Release of- High Resolution Emission Inventory (400 meters) for 2019-20

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Release of- High Resolution Emission Inventory (400 meters) for 2019-20

Ministry of Earth Science Release of- High Resolution Emission Inventory (400 meters) for 2019-20Mapping the local Sources of pollution in Pune-Pi

Ministry of Earth Science

Release of- High Resolution Emission Inventory (400 meters) for 2019-20

Mapping the local Sources of pollution in Pune-Pimpri and Chnchiwad region to help policy makers

Posted On: 21 MAY 2021 6:46PM by PIB Delhi

The most awaited Pune emission inventory report to understand the contribution of various sources of emissions in Pune Air quality has been released by Prof. Nitin Kalmarkar, Vice-Chancellor of SPPU.  The final product yielded mapping of pollution sources in each 400m x 400m grid of PMR for 8 major pollutants namely, PM2.5, PM10, NOx, CO, SO2, BC, HC. The report has been released in presence of Director, IITM, Prof. Ravi Nanjundiah, lead author Prof. Gufran Beig, Founder Project Director, SAFAR, and Dr. B.S. Murthy of IITM and Prof. Gosavi, Head, Environment Science Department, SPPU.

The emission inventory campaign has been led by Indian Institute of Tropical Meteorology (IITM) Pune under the Ministry of Earth Sciences along with SPPU, Pune and under expert advice of Prof. Saroj Kumar Sahu of Utkal University. Geographical Information System (GIS)-based statistical emission model developed by scientist of IITM is used to develop fine resolution of 400m gridded products. 

Around 6 months long emission inventory campaign involving more than 200 students from IITM, SPPU and Utkal University was carried out during 2019-20 in Pune Metropolitan region including Pune, Pimpri and Chinchwad regions with around 2,50,000 hours of work. This exercise was tocollect real time primary activity data of 26 differentlocal sources of air pollution.

The click counters, low volume samplers and various survey forms were used to get activity accounting.This exercise was earlier done in 2012-13 at the advent of SAFAR system with a resolution of 1km. Since then significant changes have occurred in land use and demographyand many new sources, which were earlier ignored, have now been quantified.Emission inventory is a scientific way to identify aggregated local source contribution and their region specific spatial distribution within a confined boundary like PMR. It is more effective tool to identify hot spots and plan control measures.

The focus of the present campaign was more towards various small sectors/factors like condition of road, pattern of transport flow from surrounding regions, fast moving-slow moving-stagnant traffic scenario, uninformed sector, construction activity, aviation, practices by immigrant works, hospital rush and vehicles from outside state, changing life styles/cooking habit etc. These will be in addition to traditionally dominating sectors like transport, Industry, residential cooking, Power, suspended dust, trash burning, etc.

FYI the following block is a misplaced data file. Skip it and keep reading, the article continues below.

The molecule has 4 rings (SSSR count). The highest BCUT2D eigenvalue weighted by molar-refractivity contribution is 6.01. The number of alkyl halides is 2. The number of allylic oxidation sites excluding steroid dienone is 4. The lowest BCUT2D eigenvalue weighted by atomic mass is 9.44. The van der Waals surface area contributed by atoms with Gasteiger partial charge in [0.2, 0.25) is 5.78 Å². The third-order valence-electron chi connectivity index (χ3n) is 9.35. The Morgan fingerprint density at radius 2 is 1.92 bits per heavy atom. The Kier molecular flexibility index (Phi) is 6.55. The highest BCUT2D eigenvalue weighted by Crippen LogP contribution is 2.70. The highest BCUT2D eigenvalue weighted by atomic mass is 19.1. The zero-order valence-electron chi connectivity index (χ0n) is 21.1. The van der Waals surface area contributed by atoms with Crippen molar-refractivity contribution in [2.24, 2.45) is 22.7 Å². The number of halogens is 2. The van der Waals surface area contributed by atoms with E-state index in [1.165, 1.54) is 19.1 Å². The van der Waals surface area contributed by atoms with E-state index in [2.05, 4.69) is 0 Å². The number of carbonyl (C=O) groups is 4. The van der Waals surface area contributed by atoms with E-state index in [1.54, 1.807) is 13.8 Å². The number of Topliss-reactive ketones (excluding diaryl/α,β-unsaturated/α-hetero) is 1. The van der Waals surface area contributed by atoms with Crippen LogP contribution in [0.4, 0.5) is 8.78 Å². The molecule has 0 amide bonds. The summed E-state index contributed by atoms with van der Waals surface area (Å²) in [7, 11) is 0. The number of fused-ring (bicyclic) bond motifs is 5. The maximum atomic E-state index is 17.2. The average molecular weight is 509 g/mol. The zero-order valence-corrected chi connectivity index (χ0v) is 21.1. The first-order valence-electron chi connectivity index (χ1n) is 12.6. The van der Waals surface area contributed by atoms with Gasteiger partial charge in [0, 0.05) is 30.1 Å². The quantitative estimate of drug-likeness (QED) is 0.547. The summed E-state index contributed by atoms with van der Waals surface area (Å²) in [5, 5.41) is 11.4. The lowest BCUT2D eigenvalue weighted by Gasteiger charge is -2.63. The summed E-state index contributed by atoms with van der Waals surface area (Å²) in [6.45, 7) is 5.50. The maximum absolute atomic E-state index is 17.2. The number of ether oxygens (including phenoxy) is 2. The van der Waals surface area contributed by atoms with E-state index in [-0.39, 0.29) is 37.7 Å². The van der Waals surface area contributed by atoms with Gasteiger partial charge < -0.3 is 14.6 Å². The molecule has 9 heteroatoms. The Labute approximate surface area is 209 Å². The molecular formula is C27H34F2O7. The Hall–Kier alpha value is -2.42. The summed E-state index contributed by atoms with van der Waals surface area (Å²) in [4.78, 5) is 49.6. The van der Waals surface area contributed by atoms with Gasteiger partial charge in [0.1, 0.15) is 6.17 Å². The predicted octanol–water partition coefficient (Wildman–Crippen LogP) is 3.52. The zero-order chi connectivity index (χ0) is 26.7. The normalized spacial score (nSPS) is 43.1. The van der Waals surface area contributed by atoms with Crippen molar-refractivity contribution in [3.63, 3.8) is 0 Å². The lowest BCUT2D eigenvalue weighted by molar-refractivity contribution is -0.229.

The highlights of Emission report is as follows:

A comparison of earlier (Yr-2012-13) emission inventory with the current (Yr-2019-20) inventory in PMR suggests a significant increase in Pune’s overall emission load. The air quality of Pune is mainly regulated by particulate pollutants (PM2.5 and PM10). A significant growth in the emissions of particulate pollutants has been observed during the past seven years. An increase of 70% and 61% is found in PM2.5 and PM10 respectively from 2012-13 to 2019-20. There has been an enormous growth in the number of vehicles in PMR during the past decade. Transportation sector is found to be the major contributor in PM2.5 emissions as compared to rest of the sources. Though industrial production has increased over the years, emissions show a minimal rise as compared to other sectors. This might be due to the improved fuel quality used in units, efficient technological innovations and stringent enforcement of standards. Similarly, a significant increase is observed in the emissions of Organic Carbon (81.3%), NOx (72.8%), and VOCs (69.8%). Sulphur dioxide emissions show a 30.2% increase, lowest amongst the eight pollutants considered in this work.

The emission estimates in such high resolution by SAFAR are likely to serve as an essential information base for scientists, policymakers and NCAP program of CPCB. This report also provides the rate of change in anthropogenic emissions of atmospheric constituents during the past seven years.

Percentage Change in PM10& PM2.5 Emissions during Past 7yrs (2012-13 to 2019-20)

SECTORS

PM10

PM2.5

Transport

87.9%

91.0%

Industrial

33.8%

32.9%

Residential*

107.7%

57.9%

WBR Dust

49.5%

38.1%

Other#

NA$

NA$

Total

↑ 61.3%

↑ 70.0%

* Residential Sector – Residential cooking, Slum, Trash. Burning, Cow Dung, Street Vendor, Household, Wood burning, etc. # Other Sector – MSW Plants, MSW Open Burning, Crematory, Aviation, Incense Stick, Brick Clams, etc. WBR Dust- Wind Blown Re-suspended Dust $ Many sources newly added so not appropriate to show growth.

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SS/ RP/ (IITM, PUNE)

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